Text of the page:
Some new images for you by the absolutely excellent Cam Attree, RAWards Australia Photographer of the Year, excellent host, provider of excellent comedy films and bringer of mango sorbet.

These are from a tiny 5 minute thing we did near Byron Bay, after another shoot he worked on (during which I mostly sunbathed). Kinda missing that blue sky at the moment!

Later, I shot with Cam again at the beautiful Dagmar Falls:

…. Where I was joined by the beautiful Ivory Flame (my good friend and wonderful listening ear), for some of my absolutely favourite shots ever taken of us together:

And in colour:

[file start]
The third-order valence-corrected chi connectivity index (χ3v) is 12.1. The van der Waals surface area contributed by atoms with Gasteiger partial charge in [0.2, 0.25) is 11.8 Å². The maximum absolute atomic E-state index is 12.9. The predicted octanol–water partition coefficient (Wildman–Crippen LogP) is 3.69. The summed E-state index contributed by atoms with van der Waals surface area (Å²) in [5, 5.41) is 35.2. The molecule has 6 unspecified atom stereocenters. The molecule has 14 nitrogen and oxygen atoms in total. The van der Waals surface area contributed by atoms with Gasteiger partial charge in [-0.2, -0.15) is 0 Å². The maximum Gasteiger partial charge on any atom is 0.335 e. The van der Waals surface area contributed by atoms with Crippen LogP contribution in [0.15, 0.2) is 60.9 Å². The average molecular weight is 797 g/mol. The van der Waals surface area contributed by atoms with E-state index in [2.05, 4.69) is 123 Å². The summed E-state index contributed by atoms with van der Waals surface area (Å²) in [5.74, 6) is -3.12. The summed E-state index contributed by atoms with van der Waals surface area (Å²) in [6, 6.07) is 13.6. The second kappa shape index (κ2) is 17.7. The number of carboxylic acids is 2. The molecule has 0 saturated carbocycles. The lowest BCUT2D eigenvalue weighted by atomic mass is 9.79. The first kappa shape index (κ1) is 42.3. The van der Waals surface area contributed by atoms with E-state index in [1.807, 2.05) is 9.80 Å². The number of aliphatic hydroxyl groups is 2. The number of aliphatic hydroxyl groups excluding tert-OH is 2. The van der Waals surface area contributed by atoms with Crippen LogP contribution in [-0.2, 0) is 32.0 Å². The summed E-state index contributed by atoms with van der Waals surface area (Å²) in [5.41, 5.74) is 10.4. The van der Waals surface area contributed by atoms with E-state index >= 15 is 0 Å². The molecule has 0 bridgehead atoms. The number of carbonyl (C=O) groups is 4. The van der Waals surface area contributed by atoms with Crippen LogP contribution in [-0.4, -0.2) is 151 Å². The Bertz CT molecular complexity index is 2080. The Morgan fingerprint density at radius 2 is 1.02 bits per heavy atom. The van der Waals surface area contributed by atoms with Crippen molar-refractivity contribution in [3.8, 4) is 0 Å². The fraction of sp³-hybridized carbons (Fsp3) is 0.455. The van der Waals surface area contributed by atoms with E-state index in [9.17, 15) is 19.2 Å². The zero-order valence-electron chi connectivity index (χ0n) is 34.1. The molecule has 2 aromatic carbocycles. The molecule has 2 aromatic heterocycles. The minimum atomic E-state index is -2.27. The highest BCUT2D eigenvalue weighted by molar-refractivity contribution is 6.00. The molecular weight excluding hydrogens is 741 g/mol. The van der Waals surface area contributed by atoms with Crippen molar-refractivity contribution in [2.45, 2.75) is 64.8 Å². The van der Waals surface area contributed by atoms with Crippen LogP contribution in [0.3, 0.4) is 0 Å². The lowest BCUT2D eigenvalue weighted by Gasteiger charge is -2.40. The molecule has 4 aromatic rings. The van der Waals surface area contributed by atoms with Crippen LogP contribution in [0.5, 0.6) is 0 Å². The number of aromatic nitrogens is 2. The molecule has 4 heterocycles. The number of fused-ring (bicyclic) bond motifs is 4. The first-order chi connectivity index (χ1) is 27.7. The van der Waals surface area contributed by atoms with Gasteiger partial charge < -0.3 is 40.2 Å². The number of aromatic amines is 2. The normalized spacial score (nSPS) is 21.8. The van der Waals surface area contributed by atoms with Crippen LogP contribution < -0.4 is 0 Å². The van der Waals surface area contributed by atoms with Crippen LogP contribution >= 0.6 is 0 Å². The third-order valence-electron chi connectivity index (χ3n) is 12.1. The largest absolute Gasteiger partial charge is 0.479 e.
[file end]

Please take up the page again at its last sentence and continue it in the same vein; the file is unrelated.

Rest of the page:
Thank you Cam!

For Women

EDIT: here’s a link to Womankind Worldwide, a charity that you might like to donate to this Christmas. A huge amount of help is needed and doing a little bit is better than nothing.

***

This blog post has been on my mind for somewhere between a few days and a few years. It’s going to be a little piece written for women, by a woman who loves women (I love men too, for the record, but this is not about them).

I’m going to write it as a ‘flow of consciousness’; much like all my blog posts really, as I very rarely plan them, or go back and edit – the result will hopefully be that it’s entirely honest, and possibly even a bit intimate as I share details about my own life and my own thinking. It might also get a bit hippie-dippie in places, and for that I make no apologies, because this stuff is important and probably has its roots in emotions and values.

***